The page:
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Les Savy Fav - Root for Ruin

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Artist: Les Savy Fav

Album: Root for Ruin

Label: French Kiss

Review date: Aug. 18, 2010


Les Savy Fav - "Lips 'n Stuff" (Root for Ruin)


In reading some of the early reviews already out there for Les Savy Fav’s fifth album, Root for Ruin, the consensus seems to be that this is reinforcing 2007’s Let’s Stay Friends, itself a slightly conservative version of the group’s particular brand of wild-eyed indie-rock so convincingly delivered on earlier records. 3/5, Rome (Written Upside Down), Go Forth, Inches: These are releases we take for granted as being great both in quality and in timeliness. Maybe we shouldn’t, because Les Savy Fav has finally delivered an album worth shrugging about.

Great news, right? But here’s where it gets stickier (literally): There’s a raging libido on this record, and it delights in dominating the show. I speak mostly of Tim Harrington’s lyrics. The words waste little time going for the throat with shock value courtesy of tits, fucking and wanting you right now. Or this: “Let’s be friends with benefits / You know we’d be into it / I won’t even say we kiss / We just touch our hips / talk to our lips n’ stuff.” After a dozen listens, I’m still not even sure about that final couplet of “Lips n’ Stuff.” All I know is that the song’s title is slurred in a way that suggests he doesn’t even care what happens beyond the benefits. I wonder what his wife Anna thinks of it.

When it’s not sex, it’s frustration. One fuels the other in a feedback loop of awesomely outmoded mall-punk energy. “I am only seventeen / Someone kicked me in the teeth / I could use some enemies / I have excess energies.” But the enemy isn’t the guy kicking him in the teeth, or the girls not giving it up to him, or — I don’t know — his parents. The root for ruin here is Harrington himself, a guy who once successfully channeled youthful liveliness. No matter how many times Harrington begs you to get out of here on “Let’s Get Out of Here,” you only come away thinking that this is some kind of piss-take, like the memories of 2001’s mainstream seemed like a viable source of inspiration because it’s about time someone recognized Sum 41 was, like, at least as influential as Pavement. Where earlier records were a brilliant balance between curious non sequiturs, pointed scene analysis and dancing out the differences in ecstatic self-release, the impact of anything resembling the former two is totally lost amid the crudeness of Harrington’s campy cabaret.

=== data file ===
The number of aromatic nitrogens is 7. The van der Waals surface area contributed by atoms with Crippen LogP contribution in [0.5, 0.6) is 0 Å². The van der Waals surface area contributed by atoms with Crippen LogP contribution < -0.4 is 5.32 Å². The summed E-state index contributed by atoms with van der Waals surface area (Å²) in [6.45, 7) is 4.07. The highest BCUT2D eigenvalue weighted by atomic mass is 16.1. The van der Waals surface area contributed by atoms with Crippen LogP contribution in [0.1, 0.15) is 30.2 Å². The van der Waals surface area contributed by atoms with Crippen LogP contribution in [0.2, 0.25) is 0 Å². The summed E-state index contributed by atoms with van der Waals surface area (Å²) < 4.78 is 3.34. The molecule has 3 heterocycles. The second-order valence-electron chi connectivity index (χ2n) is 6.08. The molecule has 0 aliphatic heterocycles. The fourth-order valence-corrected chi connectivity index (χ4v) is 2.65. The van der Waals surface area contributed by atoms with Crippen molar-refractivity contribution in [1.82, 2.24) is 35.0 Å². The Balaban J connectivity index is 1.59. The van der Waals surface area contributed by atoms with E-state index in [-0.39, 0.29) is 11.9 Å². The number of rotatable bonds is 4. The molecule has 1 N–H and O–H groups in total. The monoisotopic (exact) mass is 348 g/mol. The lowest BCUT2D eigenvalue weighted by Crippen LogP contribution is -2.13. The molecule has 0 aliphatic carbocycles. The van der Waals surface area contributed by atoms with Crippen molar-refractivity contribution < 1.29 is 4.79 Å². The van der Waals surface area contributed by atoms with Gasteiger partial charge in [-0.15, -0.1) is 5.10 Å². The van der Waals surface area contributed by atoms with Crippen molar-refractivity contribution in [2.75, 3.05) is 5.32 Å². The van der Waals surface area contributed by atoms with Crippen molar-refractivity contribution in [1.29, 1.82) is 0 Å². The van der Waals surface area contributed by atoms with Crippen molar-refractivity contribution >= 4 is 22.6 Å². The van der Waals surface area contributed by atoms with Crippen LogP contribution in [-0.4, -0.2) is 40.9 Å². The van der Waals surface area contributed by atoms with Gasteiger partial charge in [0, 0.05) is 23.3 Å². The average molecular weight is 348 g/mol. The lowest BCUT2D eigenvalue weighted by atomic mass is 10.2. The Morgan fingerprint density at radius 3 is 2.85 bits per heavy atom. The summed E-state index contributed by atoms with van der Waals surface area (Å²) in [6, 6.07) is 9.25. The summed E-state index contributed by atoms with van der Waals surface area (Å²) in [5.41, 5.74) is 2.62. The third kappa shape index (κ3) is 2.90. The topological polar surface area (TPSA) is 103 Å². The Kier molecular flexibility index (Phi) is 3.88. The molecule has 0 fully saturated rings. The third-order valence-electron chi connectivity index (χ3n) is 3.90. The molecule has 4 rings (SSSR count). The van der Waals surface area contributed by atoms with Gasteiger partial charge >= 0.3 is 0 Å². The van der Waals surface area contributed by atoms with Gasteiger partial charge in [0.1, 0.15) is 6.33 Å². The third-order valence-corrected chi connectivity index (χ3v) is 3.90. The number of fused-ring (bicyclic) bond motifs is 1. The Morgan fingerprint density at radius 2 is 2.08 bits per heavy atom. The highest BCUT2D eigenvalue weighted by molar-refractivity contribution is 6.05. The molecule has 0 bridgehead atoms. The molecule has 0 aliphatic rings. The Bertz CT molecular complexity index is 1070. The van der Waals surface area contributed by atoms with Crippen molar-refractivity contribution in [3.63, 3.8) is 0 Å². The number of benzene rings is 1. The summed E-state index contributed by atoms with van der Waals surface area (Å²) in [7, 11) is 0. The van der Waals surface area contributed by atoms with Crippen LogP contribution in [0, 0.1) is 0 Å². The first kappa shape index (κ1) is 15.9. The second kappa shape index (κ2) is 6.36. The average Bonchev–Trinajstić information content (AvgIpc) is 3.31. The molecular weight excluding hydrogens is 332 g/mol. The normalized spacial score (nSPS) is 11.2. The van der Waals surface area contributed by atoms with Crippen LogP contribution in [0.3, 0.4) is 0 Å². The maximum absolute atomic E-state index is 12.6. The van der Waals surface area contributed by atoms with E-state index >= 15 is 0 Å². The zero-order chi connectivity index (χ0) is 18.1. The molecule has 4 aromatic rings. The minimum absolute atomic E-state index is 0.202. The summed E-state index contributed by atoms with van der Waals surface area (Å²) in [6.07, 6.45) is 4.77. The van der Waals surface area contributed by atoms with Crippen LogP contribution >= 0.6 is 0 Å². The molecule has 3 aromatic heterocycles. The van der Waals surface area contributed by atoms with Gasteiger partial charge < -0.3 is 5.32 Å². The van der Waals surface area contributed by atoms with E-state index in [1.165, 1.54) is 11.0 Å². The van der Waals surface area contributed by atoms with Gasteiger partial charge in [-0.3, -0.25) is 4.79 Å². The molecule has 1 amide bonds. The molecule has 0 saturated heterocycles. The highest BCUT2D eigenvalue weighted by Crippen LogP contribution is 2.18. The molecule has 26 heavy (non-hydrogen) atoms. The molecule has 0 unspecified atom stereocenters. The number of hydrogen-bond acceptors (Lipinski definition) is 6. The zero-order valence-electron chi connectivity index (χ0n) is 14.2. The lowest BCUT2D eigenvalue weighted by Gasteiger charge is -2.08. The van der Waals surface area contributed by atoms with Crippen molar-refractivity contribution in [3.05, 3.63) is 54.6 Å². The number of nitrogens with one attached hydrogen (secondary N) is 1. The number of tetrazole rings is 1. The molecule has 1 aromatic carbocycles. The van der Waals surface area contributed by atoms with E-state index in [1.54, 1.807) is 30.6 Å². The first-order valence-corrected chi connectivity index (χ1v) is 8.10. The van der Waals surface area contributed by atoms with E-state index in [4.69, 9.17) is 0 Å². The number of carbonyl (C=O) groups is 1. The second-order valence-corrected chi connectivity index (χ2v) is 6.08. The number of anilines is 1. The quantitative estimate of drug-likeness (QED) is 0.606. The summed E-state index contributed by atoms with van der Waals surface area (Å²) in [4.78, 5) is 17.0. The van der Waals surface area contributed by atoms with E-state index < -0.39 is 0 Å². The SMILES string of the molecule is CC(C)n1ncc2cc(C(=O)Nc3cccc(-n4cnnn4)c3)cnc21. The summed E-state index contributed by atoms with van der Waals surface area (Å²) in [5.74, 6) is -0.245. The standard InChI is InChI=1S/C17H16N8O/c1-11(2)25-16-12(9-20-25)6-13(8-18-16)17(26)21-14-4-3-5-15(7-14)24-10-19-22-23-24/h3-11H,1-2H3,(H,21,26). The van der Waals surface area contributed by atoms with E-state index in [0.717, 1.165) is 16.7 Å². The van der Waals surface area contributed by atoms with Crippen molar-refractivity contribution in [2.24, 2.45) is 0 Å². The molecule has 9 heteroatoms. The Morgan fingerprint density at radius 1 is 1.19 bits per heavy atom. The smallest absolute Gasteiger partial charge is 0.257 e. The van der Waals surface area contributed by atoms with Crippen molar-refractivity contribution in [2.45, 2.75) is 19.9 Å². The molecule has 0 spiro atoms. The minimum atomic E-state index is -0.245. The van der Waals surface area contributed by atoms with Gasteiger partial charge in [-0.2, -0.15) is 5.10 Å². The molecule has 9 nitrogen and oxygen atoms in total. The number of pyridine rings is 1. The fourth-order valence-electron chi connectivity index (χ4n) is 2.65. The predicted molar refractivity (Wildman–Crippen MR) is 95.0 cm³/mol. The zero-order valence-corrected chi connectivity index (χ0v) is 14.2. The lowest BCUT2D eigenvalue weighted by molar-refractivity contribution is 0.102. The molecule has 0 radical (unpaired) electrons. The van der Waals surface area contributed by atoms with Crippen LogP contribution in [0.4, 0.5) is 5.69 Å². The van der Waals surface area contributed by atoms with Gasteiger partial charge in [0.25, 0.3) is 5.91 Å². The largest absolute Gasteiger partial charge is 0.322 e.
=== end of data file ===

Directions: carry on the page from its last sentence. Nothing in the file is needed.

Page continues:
I’ve made my point, and anyway, it’s common knowledge that Les Savy Fav has never really been about parsing triple entendres or extracting hidden sociopolitical meaning from oblique wordplay anyway. This is a band that thrived on Harrington’s manic energy; it was how he was saying what he was saying, whatever it was. Despite the above, this still holds and the music is uniformly good. The suggestive nature of Seth Jabour’s echoing guitar urgency encourages Harrington to set off in pursuit of his (apparently) underdeveloped sexual sinews, but that was always the case. Jabour and second guitarist Andrew Reuland maintain a nice balance between melodicism and unhinged atonality, per the norm. Bassist Syd Butler and drummer Harrison Haynes more than hold their own as the anchors for each of these songs. They quietly avoid attention-grabbing performances, but without them, the songs wouldn’t have hooks to hold on to.

You don’t notice them because Harrington is so pointed in his eye-rolling adolescence. As good as Les Savy Fav is as a unit, the band’s blessing is that they have a guitar player in Jabour who’s wildly creative and a frontman in Harrington who’s simply wild. The band’s curse is the same. When both of them aren’t in top form, it’s a lackluster affair. In that regard, I guess this is a victory lap. It doesn’t feel the same as Inches, though. “I can’t calm down / How can I calm down now?” Harrington yells on “Calm Down.” The answer after 11 songs is obviously not sex, violence or traveling. The answer is the same as what Root for Ruin should really be considered: therapy.

By Patrick Masterson

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